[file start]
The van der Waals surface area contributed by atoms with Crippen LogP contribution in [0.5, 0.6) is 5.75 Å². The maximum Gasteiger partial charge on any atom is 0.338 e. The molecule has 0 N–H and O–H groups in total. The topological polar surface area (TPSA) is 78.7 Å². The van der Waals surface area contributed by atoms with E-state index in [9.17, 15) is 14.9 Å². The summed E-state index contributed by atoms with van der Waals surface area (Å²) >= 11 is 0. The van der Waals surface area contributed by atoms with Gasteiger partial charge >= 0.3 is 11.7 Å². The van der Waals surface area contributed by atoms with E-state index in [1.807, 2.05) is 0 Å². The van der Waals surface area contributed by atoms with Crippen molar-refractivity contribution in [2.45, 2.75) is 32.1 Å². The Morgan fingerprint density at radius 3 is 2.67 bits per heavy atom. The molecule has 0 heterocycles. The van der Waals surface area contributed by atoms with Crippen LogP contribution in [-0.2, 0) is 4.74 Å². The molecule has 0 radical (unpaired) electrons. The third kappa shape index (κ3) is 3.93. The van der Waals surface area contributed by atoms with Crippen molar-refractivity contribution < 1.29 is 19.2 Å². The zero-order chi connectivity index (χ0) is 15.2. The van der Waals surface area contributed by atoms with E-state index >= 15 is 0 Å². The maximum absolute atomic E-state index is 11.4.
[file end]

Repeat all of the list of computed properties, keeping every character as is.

The van der Waals surface area contributed by atoms with Crippen LogP contribution in [0.5, 0.6) is 5.75 Å². The maximum Gasteiger partial charge on any atom is 0.338 e. The molecule has 0 N–H and O–H groups in total. The topological polar surface area (TPSA) is 78.7 Å². The van der Waals surface area contributed by atoms with E-state index in [9.17, 15) is 14.9 Å². The summed E-state index contributed by atoms with van der Waals surface area (Å²) >= 11 is 0. The van der Waals surface area contributed by atoms with Gasteiger partial charge >= 0.3 is 11.7 Å². The van der Waals surface area contributed by atoms with E-state index in [1.807, 2.05) is 0 Å². The van der Waals surface area contributed by atoms with Crippen molar-refractivity contribution in [2.45, 2.75) is 32.1 Å². The Morgan fingerprint density at radius 3 is 2.67 bits per heavy atom. The molecule has 0 heterocycles. The van der Waals surface area contributed by atoms with Crippen LogP contribution in [-0.2, 0) is 4.74 Å². The molecule has 0 radical (unpaired) electrons. The third kappa shape index (κ3) is 3.93. The van der Waals surface area contributed by atoms with Crippen molar-refractivity contribution < 1.29 is 19.2 Å². The zero-order chi connectivity index (χ0) is 15.2. The van der Waals surface area contributed by atoms with E-state index >= 15 is 0 Å². The maximum absolute atomic E-state index is 11.4.